WHEN THE MOON TURNS TO BLOOD examines the culture of end times paranoia and a trail of mysterious deaths surrounding former beauty queen Lori Vallow and her husband, grave digger turned doomsday novelist, Chad Daybell.
When police in Rexburg, Idaho perform a wellness check on seven J.J. Vallow and his sister, sixteen-year-old Tylee Ryan, both children are nowhere to be found. Their mother, Lori Vallow, gives a phony explanation, and when officers return the following day with a search warrant, she, too, is gone. As the police begin to close in, a larger web of mystery, murder, fanaticism and deceit begins to unravel.
Vallow’s case is sinuously complex. As investigators prod further, they find the accused Black Widow has an unusual number of bodies piling up around her.
WHEN THE MOON TURNS TO BLOOD tells a gripping story of extreme beliefs, snake oil prophets, and explores the question: if it feels like the world is ending, how are people supposed to act?
Leah Sottile’s investigations, longform features, profiles, and essays have been published by the Washington Post, the New York Times, the Atavist, Outside, and the Atlantic, among others. She is host of the podcasts Two Minutes Past Nine, on BBC Radio 4, and Bundyville—which was nominated twice for a National Magazine Award. She lives in Oregon.
"WHEN THE MOON TURNS TO BLOOD is a harrowing and fascinating tale of apocalyptic obsession and murder. Leah Sottile leads us down every head-shaking twist and turn of the case, an expert guide to the dark tributaries of religious extremism that run closer to the American mainstream than we’d ever like to believe."—Jess Walter, American author of seven novels, including #1 New York Times bestseller Beautiful Ruins
“Through scrupulous reporting and a powerful narrative, Leah Sottile takes us into a dark world of dysfunctional families, perverted faith, false prophets and true psychopaths to show us that the human mind is the scariest realm of all. An important contribution to the literature of true crime.”—Mark Olshaker, coauthor of Mindhunter, The Killer Across the Table, and When a Killer Calls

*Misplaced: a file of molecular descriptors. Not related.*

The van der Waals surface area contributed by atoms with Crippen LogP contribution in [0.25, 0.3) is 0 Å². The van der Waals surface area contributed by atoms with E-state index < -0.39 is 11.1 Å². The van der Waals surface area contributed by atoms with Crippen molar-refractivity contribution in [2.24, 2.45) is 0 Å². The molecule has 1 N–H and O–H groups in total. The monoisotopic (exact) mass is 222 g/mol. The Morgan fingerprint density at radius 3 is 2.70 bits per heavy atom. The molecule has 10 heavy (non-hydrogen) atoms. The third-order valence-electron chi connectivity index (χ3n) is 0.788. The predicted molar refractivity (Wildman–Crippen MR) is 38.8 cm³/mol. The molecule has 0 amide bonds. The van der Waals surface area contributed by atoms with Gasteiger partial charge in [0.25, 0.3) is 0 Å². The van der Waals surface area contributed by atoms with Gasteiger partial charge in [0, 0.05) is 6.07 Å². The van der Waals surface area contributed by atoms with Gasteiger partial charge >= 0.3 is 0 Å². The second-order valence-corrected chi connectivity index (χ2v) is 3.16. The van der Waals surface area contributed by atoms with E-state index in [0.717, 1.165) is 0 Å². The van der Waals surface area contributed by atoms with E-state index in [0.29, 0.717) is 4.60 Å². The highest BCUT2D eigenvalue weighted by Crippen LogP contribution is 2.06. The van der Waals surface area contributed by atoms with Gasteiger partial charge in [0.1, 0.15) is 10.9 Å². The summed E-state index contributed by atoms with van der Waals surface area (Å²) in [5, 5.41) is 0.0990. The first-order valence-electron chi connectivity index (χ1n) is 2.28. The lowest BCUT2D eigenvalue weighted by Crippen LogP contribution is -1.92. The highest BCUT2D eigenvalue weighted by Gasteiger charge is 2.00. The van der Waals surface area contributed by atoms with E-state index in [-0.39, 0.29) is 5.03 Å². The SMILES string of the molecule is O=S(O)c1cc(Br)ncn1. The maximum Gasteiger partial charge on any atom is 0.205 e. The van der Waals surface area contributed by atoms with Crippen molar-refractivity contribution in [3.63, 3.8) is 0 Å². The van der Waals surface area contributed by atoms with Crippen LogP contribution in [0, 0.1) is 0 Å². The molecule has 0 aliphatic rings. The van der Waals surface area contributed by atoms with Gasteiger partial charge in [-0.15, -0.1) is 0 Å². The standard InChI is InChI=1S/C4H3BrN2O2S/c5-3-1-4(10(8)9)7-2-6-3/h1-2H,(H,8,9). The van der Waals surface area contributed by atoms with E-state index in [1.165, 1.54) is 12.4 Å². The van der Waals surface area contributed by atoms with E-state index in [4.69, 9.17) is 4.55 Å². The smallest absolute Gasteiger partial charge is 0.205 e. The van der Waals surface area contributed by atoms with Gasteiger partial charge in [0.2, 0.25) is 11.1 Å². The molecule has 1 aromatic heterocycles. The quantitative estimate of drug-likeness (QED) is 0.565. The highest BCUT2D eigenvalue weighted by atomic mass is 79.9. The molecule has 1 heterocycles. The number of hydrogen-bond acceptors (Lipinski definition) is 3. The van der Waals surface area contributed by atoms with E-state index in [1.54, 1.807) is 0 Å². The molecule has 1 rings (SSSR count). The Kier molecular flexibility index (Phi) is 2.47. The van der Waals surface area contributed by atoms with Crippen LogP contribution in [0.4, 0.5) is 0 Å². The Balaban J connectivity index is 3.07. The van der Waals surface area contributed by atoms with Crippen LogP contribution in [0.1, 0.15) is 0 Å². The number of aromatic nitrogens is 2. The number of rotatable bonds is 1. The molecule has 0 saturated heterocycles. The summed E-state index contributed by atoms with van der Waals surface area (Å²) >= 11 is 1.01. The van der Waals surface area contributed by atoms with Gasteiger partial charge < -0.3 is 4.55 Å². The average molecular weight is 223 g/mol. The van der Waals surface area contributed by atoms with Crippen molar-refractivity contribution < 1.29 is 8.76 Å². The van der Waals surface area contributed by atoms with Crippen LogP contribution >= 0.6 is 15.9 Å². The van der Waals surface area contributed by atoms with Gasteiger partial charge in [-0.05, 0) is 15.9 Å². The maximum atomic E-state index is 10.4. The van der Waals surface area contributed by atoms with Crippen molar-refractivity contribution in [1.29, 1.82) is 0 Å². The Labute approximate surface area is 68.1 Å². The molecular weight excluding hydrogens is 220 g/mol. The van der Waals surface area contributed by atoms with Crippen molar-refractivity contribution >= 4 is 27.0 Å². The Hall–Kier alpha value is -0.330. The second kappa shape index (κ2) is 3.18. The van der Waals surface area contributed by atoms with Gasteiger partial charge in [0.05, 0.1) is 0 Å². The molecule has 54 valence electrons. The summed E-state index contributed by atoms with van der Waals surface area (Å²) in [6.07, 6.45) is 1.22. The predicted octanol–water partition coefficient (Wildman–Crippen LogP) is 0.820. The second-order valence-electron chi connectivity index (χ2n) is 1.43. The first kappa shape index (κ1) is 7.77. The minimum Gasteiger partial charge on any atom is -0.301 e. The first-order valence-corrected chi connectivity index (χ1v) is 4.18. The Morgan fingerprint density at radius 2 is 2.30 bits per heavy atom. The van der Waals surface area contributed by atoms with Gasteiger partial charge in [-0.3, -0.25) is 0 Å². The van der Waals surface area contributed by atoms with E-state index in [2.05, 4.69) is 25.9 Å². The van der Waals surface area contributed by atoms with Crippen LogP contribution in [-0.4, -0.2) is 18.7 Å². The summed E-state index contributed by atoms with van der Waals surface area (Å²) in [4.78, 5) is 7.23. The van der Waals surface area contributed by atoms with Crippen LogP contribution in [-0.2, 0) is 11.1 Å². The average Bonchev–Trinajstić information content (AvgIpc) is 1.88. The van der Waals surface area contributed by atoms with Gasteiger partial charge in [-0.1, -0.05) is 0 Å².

“Leah Sottile’s brilliant, unnerving WHEN THE MOON TURNS TO BLOOD weaves the story of one family’s tragedy into an exploration of end-times radicalism that spans generations. It belongs on the short list of essential books about religious extremism and violence in the West.”—Shawn Vestal, Columnist at The Spokesman-Review and author of Godforsaken Idaho
"Beyond a crime story, Sottile weaves a ripper of tale - chilling, haunting, cautionary too! - that unveils the dangerous desire for acceptance on the fringes, and amid uncertain times. Insanely researched in scope, uniquely intimate in feel, buckle-up for this brave voyage into a tangled storm of ambition, lust and extremism."—Geoff Gray, author of Skyjack
"Leah Sottile is the writer every journalist dreams of being: A crackerjack investigator who has a nose for the telling details everyone else misses, and a gifted writer who can craft a moving literary narrative. Most of all, WHEN THE MOON TURNS TO BLOOD is an important book whose real subject is far more than a simple, horrifying murder case: It is a gut-wrenching fable about our upside-down, gaslit times, and what it tells us about ourselves and our susceptibility to the unreality of authoritarian conspiracism is profoundly disturbing. Everyone should read it."—David Neiwert, journalist and author of Red Pill, Blue Pill and Alt-America
“From one of the finest chroniclers of the U.S. Northwest working today, this book hooked me from the first line. In propulsive prose, Leah Sottile unspools a harrowing story of faith, violence, and fear. WHEN THE MOON TURNS TO BLOOD is a timely and provocative page-turner, as resonant as it is engrossing. In Sottile’s hands, a true crime yarn becomes a lens for examining the most pernicious aspects of far-right extremism in America.”—Seyward Darby, author of Sisters in Hate
"This book, wide in scope and remarkable for its timeliness, is a riveting account of the entire case (which is currently awaiting trial), including an exquisitely researched history of LDS and its fringe offshoots."—Booklist Starred Review